Resources for Featured Articles, PTSD & Mental Health

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When The War Comes Home

When Patrick Howse returned to London after a seven year tour of duty in and out of Baghdad as the BBC's bureau chief, a seemingly ordinary incident on the Central Line tube took him back to the war, and triggered the onset of PTSD. It also changed his life.

(The painting image below, "PTSD Patrick," by Inge Schlaile.)

A Lawyer For "AZ" Speaks Out

Following the landmark PTSD case in which a journalist referred to as "AZ" sought damages against Australia's The Age newspaper, Bree Knoester, one of the plaintiff's lawyers, reflects on the case, which was ultimately won by The Age. Perhaps injuries are not preventable at all," Knoester writes. "What is clear, particularly through the work of Dart, is that there are systems that can be put in place by media organisations."

Book Review: Thank You For Your Service

Matthew Ricketson, a director of the Dart Centre for Journalism and Trauma Asia-Pacific, review's David Finkel's latest book "Thank You For Your Service." A version of this review originally appeared in The Weekend Australian on October 12, 2013. On November 20, the Dart Center will host a conversation between Finkel and Steve Coll at Columbia Journalism School in New York City. Click here for event details.

Good Wars, Bad Wars: A Special Conversation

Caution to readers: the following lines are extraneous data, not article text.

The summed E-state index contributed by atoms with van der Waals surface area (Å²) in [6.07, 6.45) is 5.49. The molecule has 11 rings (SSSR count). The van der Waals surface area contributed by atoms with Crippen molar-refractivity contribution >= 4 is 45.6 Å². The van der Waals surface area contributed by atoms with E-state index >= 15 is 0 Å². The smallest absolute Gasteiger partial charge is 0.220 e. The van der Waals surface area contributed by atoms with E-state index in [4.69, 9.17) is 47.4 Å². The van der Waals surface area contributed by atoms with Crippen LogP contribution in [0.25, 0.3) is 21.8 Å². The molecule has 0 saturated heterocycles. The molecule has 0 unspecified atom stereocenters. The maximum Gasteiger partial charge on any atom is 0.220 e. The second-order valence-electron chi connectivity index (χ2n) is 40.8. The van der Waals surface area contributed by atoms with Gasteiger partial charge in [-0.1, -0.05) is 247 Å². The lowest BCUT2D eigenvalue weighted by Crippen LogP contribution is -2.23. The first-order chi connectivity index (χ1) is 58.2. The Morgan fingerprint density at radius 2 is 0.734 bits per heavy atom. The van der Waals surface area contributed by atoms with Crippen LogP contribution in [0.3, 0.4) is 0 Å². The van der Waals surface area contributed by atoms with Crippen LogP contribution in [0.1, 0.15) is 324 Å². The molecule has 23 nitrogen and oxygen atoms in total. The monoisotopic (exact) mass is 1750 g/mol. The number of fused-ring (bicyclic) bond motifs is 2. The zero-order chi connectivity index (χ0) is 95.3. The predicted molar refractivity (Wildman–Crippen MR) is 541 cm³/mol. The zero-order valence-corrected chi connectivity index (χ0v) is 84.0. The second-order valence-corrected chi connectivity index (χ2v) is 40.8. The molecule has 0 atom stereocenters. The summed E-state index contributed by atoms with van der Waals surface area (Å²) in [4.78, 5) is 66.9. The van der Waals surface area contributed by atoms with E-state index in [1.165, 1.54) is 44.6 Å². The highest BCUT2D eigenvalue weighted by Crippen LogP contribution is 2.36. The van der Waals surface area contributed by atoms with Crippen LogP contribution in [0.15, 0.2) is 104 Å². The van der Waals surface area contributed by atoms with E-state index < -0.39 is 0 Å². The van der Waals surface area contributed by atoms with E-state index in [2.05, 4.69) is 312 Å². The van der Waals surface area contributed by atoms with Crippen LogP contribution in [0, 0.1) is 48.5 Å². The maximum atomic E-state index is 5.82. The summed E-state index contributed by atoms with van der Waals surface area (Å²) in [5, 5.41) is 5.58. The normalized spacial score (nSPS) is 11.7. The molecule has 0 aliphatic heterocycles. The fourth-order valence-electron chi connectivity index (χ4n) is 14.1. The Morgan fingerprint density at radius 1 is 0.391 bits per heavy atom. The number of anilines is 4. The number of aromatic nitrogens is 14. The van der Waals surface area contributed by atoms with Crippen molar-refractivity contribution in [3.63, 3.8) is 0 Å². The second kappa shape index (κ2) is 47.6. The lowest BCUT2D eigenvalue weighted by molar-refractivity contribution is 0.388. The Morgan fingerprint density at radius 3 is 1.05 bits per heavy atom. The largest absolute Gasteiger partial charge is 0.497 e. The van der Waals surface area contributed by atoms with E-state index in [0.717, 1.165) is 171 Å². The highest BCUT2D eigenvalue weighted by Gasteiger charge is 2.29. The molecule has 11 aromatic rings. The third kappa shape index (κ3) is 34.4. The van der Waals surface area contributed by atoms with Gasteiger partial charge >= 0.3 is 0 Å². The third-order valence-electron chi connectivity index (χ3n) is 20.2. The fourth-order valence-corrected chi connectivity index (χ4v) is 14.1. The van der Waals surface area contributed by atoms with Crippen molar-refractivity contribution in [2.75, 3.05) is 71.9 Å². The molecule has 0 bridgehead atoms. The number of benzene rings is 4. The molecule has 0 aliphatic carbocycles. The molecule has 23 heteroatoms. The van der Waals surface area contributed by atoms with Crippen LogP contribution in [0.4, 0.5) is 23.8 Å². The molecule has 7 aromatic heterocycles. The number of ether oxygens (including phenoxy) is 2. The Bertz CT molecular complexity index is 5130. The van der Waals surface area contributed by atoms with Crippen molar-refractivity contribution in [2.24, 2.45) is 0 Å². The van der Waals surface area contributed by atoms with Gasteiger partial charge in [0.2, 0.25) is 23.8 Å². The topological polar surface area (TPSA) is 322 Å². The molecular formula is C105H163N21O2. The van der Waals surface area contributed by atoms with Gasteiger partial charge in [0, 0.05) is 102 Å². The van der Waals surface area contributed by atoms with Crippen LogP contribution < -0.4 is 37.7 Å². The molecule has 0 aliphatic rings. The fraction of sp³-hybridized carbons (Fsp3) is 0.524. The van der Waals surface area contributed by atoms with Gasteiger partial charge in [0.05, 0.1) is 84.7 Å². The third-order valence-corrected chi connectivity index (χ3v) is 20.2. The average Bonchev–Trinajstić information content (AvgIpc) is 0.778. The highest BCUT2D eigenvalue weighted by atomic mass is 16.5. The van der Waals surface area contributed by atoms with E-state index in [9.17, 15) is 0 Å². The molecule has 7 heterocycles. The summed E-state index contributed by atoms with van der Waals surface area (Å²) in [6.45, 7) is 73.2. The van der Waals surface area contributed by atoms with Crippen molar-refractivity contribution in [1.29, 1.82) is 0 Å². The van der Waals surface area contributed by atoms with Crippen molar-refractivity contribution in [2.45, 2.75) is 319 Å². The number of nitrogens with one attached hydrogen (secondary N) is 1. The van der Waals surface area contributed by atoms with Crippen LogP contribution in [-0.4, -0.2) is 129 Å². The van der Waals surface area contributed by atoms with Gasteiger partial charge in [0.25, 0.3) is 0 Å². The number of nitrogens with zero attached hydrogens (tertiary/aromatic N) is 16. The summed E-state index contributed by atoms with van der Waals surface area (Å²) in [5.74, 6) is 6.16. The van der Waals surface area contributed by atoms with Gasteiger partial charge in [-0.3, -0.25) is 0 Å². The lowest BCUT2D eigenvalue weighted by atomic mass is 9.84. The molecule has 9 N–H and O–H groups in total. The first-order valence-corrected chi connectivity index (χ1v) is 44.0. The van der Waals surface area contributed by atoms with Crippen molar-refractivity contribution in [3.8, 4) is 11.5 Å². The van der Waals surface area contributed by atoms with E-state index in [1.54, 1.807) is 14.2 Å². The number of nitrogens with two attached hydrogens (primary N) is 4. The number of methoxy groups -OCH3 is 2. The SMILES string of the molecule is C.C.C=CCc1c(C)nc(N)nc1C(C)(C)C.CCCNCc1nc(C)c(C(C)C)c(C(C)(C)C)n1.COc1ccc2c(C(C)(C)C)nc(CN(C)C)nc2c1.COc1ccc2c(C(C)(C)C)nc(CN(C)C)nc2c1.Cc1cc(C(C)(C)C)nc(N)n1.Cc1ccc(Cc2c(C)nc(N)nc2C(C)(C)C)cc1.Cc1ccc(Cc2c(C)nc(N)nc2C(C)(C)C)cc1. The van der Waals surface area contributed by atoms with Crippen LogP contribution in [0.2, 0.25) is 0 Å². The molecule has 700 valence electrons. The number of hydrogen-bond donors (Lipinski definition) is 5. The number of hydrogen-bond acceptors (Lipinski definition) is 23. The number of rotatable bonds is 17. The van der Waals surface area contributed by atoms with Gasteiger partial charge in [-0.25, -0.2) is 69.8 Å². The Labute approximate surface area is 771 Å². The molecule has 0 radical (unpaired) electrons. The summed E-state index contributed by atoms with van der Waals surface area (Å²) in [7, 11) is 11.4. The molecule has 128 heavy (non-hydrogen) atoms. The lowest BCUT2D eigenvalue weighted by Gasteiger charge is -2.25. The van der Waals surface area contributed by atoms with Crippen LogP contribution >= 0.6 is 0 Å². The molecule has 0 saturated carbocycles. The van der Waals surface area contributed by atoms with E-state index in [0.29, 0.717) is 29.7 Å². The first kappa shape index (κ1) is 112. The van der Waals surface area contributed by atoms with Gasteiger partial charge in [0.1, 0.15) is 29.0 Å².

On Tuesday, the Dart Center hosted a conversation with Pulitzer Prize-winning author Dale Maharidge and Ridenhour Prize-winning journalist Nick Turse about their acclaimed new books which revise our understanding of two very different wars. In Bringing Mulligan Home, Columbia Journalism professor Dale Maharidge goes in search of the ghosts that haunted his WWII veteran father. In Kill Everything that Moves, journalist and historian Nick Turse uncovers secret Pentagon records and tracks down survivors and perpetrators, revealing the brutal consequences of America’s military policy in Vietnam.

"The Story Behind these Hands: Finding Their Way Out"

Judges described this multimedia feature story in the York Daily Record (PA) as "moving" and "compassionate." It explores the lasting impact of trauma on one community nine years after the 2003 shooting at Red Lion Junior High that left the principal and shooter dead. Originally published in April, 2012. An interactive version of this story can be found here.

At War: Notes From the Front Lines

Brennan, who suffered a traumatic brain injury in Afghanistan and was diagnosed with PTSD upon returning home, offers a uniquely personal and clear-eyed account of military culture and life as a veteran. Judges called Brennan’s blogging “fresh,” “powerful” and “profound.” Brennan's contributions to the "At War" blog were originally published in the New York Times in 2012.

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